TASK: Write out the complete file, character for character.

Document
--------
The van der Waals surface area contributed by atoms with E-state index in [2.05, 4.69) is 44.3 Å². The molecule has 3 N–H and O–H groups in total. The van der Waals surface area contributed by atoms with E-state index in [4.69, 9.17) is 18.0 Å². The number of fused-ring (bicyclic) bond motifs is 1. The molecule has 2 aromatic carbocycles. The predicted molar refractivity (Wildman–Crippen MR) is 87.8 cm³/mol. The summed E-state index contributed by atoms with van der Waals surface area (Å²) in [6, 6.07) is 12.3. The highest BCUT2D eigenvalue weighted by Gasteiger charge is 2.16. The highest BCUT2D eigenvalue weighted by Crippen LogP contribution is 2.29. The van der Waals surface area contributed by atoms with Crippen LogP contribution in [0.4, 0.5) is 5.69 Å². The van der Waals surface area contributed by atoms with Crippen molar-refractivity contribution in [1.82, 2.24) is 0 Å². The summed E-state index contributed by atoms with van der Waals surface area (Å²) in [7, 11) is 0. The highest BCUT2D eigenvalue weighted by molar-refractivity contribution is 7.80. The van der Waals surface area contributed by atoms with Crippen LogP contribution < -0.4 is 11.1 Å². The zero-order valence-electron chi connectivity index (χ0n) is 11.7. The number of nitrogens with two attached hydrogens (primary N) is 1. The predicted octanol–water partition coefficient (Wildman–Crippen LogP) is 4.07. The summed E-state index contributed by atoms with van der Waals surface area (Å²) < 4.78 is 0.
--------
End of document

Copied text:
The van der Waals surface area contributed by atoms with E-state index in [2.05, 4.69) is 44.3 Å². The molecule has 3 N–H and O–H groups in total. The van der Waals surface area contributed by atoms with E-state index in [4.69, 9.17) is 18.0 Å². The number of fused-ring (bicyclic) bond motifs is 1. The molecule has 2 aromatic carbocycles. The predicted molar refractivity (Wildman–Crippen MR) is 87.8 cm³/mol. The summed E-state index contributed by atoms with van der Waals surface area (Å²) in [6, 6.07) is 12.3. The highest BCUT2D eigenvalue weighted by Gasteiger charge is 2.16. The highest BCUT2D eigenvalue weighted by Crippen LogP contribution is 2.29. The van der Waals surface area contributed by atoms with Crippen LogP contribution in [0.4, 0.5) is 5.69 Å². The van der Waals surface area contributed by atoms with Crippen molar-refractivity contribution in [1.82, 2.24) is 0 Å². The summed E-state index contributed by atoms with van der Waals surface area (Å²) in [7, 11) is 0. The highest BCUT2D eigenvalue weighted by molar-refractivity contribution is 7.80. The van der Waals surface area contributed by atoms with Crippen LogP contribution < -0.4 is 11.1 Å². The zero-order valence-electron chi connectivity index (χ0n) is 11.7. The number of nitrogens with two attached hydrogens (primary N) is 1. The predicted octanol–water partition coefficient (Wildman–Crippen LogP) is 4.07. The summed E-state index contributed by atoms with van der Waals surface area (Å²) < 4.78 is 0.